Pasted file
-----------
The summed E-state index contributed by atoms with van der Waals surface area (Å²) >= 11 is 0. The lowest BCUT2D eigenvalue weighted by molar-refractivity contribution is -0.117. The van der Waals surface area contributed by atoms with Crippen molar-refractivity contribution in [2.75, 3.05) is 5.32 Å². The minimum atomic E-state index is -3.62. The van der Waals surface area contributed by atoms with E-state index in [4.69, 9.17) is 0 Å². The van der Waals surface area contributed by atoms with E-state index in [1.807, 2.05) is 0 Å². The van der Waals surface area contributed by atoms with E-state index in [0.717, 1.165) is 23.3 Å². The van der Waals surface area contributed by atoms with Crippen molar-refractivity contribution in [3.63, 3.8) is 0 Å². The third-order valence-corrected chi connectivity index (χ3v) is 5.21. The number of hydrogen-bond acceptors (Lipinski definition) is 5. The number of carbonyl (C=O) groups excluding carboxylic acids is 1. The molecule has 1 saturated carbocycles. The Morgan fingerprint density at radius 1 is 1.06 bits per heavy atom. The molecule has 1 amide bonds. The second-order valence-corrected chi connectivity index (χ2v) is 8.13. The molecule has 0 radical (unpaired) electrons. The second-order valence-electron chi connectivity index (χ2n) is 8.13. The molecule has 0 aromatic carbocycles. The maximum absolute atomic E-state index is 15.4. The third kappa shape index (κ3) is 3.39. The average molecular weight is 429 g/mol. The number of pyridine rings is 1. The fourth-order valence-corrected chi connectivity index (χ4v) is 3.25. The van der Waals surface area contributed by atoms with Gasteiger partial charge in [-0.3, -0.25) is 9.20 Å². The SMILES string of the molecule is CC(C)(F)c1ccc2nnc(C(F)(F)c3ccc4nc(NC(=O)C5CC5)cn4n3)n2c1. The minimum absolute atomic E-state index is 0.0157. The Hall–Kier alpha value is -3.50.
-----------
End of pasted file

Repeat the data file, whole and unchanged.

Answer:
The summed E-state index contributed by atoms with van der Waals surface area (Å²) >= 11 is 0. The lowest BCUT2D eigenvalue weighted by molar-refractivity contribution is -0.117. The van der Waals surface area contributed by atoms with Crippen molar-refractivity contribution in [2.75, 3.05) is 5.32 Å². The minimum atomic E-state index is -3.62. The van der Waals surface area contributed by atoms with E-state index in [4.69, 9.17) is 0 Å². The van der Waals surface area contributed by atoms with E-state index in [1.807, 2.05) is 0 Å². The van der Waals surface area contributed by atoms with E-state index in [0.717, 1.165) is 23.3 Å². The van der Waals surface area contributed by atoms with Crippen molar-refractivity contribution in [3.63, 3.8) is 0 Å². The third-order valence-corrected chi connectivity index (χ3v) is 5.21. The number of hydrogen-bond acceptors (Lipinski definition) is 5. The number of carbonyl (C=O) groups excluding carboxylic acids is 1. The molecule has 1 saturated carbocycles. The Morgan fingerprint density at radius 1 is 1.06 bits per heavy atom. The molecule has 1 amide bonds. The second-order valence-corrected chi connectivity index (χ2v) is 8.13. The molecule has 0 radical (unpaired) electrons. The second-order valence-electron chi connectivity index (χ2n) is 8.13. The molecule has 0 aromatic carbocycles. The maximum absolute atomic E-state index is 15.4. The third kappa shape index (κ3) is 3.39. The average molecular weight is 429 g/mol. The number of pyridine rings is 1. The fourth-order valence-corrected chi connectivity index (χ4v) is 3.25. The van der Waals surface area contributed by atoms with Gasteiger partial charge in [-0.3, -0.25) is 9.20 Å². The SMILES string of the molecule is CC(C)(F)c1ccc2nnc(C(F)(F)c3ccc4nc(NC(=O)C5CC5)cn4n3)n2c1. The minimum absolute atomic E-state index is 0.0157. The Hall–Kier alpha value is -3.50.